- Once we account for movements in the Federal funds rate that can be captured by a fairly simple linear policy rule such as the Taylor Rule, additional activist monetary policy (deviations from that rule) have effectively no ability to explain subsequent changes in GDP or employment. There is a strong economic justification for proposals that would require the Fed to outline Taylor-type policy guidelines, and to explain deviations from those guidelines. These proposals should be advocated by Republicans and Democrats alike.
- Yield-seeking speculation promoted by the Federal Reserve caused the housing bubble and the resulting global financial crisis. A change in accounting rules by the Financial Accounting Standards Board in March 2009, not extraordinary monetary policy, is what ended that crisis.
- The true Phillips Curve is a relationship between unemployment and real wage inflation, it cannot be usefully exploited by monetary policy, and it is the only version of the Phillips Curve that actually exists in empirical data. Pursuing general price inflation does not somehow “buy” more jobs. It also does not raise real wages. It lowers them.
What raises both real wages and employment simultaneously is economic policy that focuses on productive investment – both public and private; on education; on incentivizing local investment and employment and discouraging outsourcing that hollows out middle class jobs in preference for cheap foreign labor; on international economic accords that harmonize corporate taxes, discourage corporate tax dodging and beggar-thy-neighbor monetary policies, and provide for offsetting penalties, import tariffs and export subsidies when those accords are violated. What our nation needs most is to adopt fiscal policies that direct our seed corn to productive soil, and to reject increasingly arbitrary monetary policies that encourage the nation to focus on what is paper instead of what is real.
One of the central policy errors since the global financial crisis, and indeed since the collapse of the technology bubble after the 2000 market peak, has been the notion that economic problems caused by financial crisis must be fixed by financial means; monetary policy in particular. Unfortunately, this line of thinking has progressively weakened the U.S. economy, making it increasingly dependent on debt, encouraging the diversion of scarce savings to speculative purposes, promoting beggar-thy-neighbor monetary policies abroad that encourage the substitution of domestic jobs for cheaper foreign labor, and creating what is now the third U.S. equity valuation bubble in 15 years.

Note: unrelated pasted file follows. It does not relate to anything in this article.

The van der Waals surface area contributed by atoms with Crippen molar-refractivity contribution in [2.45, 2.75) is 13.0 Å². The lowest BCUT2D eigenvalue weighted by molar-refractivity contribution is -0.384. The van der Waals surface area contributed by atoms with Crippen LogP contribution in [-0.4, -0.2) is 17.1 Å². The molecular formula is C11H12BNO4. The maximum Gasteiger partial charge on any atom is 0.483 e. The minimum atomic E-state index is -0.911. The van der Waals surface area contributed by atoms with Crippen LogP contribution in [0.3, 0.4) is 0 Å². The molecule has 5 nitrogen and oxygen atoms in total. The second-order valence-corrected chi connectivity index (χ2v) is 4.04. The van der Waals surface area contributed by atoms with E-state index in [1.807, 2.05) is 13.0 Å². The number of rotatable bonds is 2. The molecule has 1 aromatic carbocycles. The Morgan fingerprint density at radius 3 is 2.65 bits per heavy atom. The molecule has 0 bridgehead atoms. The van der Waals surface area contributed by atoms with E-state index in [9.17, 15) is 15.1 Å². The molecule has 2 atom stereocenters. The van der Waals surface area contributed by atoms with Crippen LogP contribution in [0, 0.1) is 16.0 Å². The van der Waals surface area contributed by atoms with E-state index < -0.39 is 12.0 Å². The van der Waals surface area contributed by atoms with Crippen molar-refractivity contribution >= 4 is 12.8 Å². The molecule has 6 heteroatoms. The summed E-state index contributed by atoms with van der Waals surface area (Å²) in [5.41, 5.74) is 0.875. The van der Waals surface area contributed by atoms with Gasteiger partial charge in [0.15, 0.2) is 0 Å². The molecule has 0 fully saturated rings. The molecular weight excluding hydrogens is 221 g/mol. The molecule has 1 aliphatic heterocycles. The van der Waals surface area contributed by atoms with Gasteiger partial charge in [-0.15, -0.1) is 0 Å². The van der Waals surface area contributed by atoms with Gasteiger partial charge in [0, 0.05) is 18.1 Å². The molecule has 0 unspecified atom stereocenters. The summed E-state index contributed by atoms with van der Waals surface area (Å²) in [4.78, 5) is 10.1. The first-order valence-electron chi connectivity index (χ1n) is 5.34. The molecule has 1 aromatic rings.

What we demonstrate below is this. The U.S. has become a nation preoccupied with consumption over investment; outsourcing its jobs, hollowing out its middle class, and accumulating increasing debt burdens to do so. Making our country stronger will require us to turn our backs on paper monetary fixes that discourage saving while promoting speculation and debt-financed consumption. It will also require us to turn toward policies that encourage productive investment – public (e.g. infrastructure), private (e.g. capital investment and R&D), and personal (e.g. education). The good news is that these policy options are within reach if we are enlightened enough to choose them.
How we got here
The 1990’s embodied two major economic shifts. An increasing trend toward globalization began to substitute domestic labor and output for outsourced labor and cheaper foreign goods. From a position of balanced trade in 1990, the U.S. current account deficit gradually expanded, reaching 4% of GDP annually by 2000 (and 6% by 2004). Meanwhile, the growth of the internet provoked an expansion of technology investment and eventually a bubble, which the Federal Reserve did little to counter, other than Alan Greenspan’s purely rhetorical question asking “how do we know?” when a bubble has reached the point of irrational exuberance.
Following the collapse of that bubble during 2000-2002, the role of the Federal Reserve changed from a benign observer to an active facilitator